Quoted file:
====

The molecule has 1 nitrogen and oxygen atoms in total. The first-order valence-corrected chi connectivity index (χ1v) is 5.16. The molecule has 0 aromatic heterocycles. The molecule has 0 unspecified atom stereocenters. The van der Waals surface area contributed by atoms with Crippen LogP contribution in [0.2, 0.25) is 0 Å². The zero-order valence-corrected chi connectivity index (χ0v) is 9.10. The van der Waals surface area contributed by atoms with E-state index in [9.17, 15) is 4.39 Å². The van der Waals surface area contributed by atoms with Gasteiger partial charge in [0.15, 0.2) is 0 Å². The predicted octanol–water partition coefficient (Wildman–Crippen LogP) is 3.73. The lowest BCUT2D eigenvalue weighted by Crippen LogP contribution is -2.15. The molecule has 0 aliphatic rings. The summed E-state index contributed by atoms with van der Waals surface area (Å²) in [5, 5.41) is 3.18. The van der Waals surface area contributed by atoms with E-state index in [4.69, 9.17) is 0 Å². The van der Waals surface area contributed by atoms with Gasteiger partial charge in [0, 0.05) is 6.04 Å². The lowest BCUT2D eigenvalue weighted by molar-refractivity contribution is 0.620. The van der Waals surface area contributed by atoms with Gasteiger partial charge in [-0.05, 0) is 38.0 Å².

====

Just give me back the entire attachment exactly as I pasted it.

The molecule has 1 nitrogen and oxygen atoms in total. The first-order valence-corrected chi connectivity index (χ1v) is 5.16. The molecule has 0 aromatic heterocycles. The molecule has 0 unspecified atom stereocenters. The van der Waals surface area contributed by atoms with Crippen LogP contribution in [0.2, 0.25) is 0 Å². The zero-order valence-corrected chi connectivity index (χ0v) is 9.10. The van der Waals surface area contributed by atoms with E-state index in [9.17, 15) is 4.39 Å². The van der Waals surface area contributed by atoms with Gasteiger partial charge in [0.15, 0.2) is 0 Å². The predicted octanol–water partition coefficient (Wildman–Crippen LogP) is 3.73. The lowest BCUT2D eigenvalue weighted by Crippen LogP contribution is -2.15. The molecule has 0 aliphatic rings. The summed E-state index contributed by atoms with van der Waals surface area (Å²) in [5, 5.41) is 3.18. The van der Waals surface area contributed by atoms with E-state index in [4.69, 9.17) is 0 Å². The van der Waals surface area contributed by atoms with Gasteiger partial charge in [0, 0.05) is 6.04 Å². The lowest BCUT2D eigenvalue weighted by molar-refractivity contribution is 0.620. The van der Waals surface area contributed by atoms with Gasteiger partial charge in [-0.05, 0) is 38.0 Å².